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June 10, 2016

Preserving deep-sea habitats in the Mediterranean

BY: Pilar Marín


Black coral garden (Leiopathes glaberrima)
*** Local Caption *** Black coral (Leiopathes glaberrima), longspine snipefish (Macroramphosus scolopax) and swallowtail seaperchs (Anthias anthias). Seco de los Olivos, Almería, Spain. Oceana Ranger Expedition 2011: Heading towards Seamounts. July 2011. Coral negro (Leiopathes glaberrima), trompetero (Macroramphosus scolopax) y peces tres colas (Anthias anthias). Seco de los Olivos, Almería, España. Expedición Oceana Ranger 2011: Rumbo a las montañas y cañones submarinos. Julio 2011.


What an amazing week!

Last week , FAO’s General Fisheries Commission for the Mediterranean (GFCM) held their annual meeting, and the outcomes include major victories for the preservation of this troubled sea. Two proposals tabled by Oceana were endorsed: management measures for fish nursery areas in the Strait of Sicily and steps towards the preservation of deep-sea habitats .

Vulnerable marine ecosystems (VMEs) such as cold-water coral reefs, black coral gardens and deep-sea sponge aggregations have been neglected for many years. Regional fisheries management organisations have been legally obliged since 2008 to act and protect them from fishing impacts, but this was never in the list of priority topics on GFCM’s agenda.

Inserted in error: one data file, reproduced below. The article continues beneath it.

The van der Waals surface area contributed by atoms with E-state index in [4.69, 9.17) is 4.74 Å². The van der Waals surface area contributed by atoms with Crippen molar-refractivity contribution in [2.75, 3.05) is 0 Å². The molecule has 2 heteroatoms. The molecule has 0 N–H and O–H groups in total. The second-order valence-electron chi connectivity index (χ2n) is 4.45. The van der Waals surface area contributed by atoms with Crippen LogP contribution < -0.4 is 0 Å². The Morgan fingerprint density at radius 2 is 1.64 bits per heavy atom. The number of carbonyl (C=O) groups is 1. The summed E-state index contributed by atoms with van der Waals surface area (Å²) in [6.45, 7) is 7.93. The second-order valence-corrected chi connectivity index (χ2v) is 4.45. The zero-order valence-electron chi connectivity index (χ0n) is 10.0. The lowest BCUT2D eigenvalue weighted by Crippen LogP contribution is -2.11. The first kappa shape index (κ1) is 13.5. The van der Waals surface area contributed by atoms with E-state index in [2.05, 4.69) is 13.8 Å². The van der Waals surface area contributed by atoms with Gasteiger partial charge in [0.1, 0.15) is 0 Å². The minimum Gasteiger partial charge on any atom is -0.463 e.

We have been  pushing for GFCM to advance its protection of VMEs pushing to raise VME’s profile, and last week we were extremely pleased to see that we are not the only ones concerned about their preservation. Mediterranean countries and the EU have just committed to begin work towards developing management measures to protect VMEs, to be approved by 2018. Their first step will be to define a list of species, habitats and related geological features (such as seamounts and submarine canyons) that host these fragile ecosystems. Once the list is ready, by spring 2017 at the latest, it will be the basis for new management measures, whichshould include identifying areas where VMEs occur and protecting them from bottom fishing impacts, protocols for vessels that encounter VMEs during fishingand impact assessments prior to fishing activities.

This is an enormous, unprecedented step towards the protection of long-forgotten deep-sea habitats and the biodiversity they host – including major commercially fished Mediterranean species that depend on these ecosystems for at least part of their life cycles

For Oceana, it is also the result of many hours of hard work at our desks and in meetings, preparing technical details and building political support. It is also the right moment to sincerely thank decision-makers for a brave move forward that will contribute to restoring overfished stocks and lead to a healthier Mediterranean Sea.


P.S. Check our photo album of deep-sea corals to see what these amazing VMEs look like!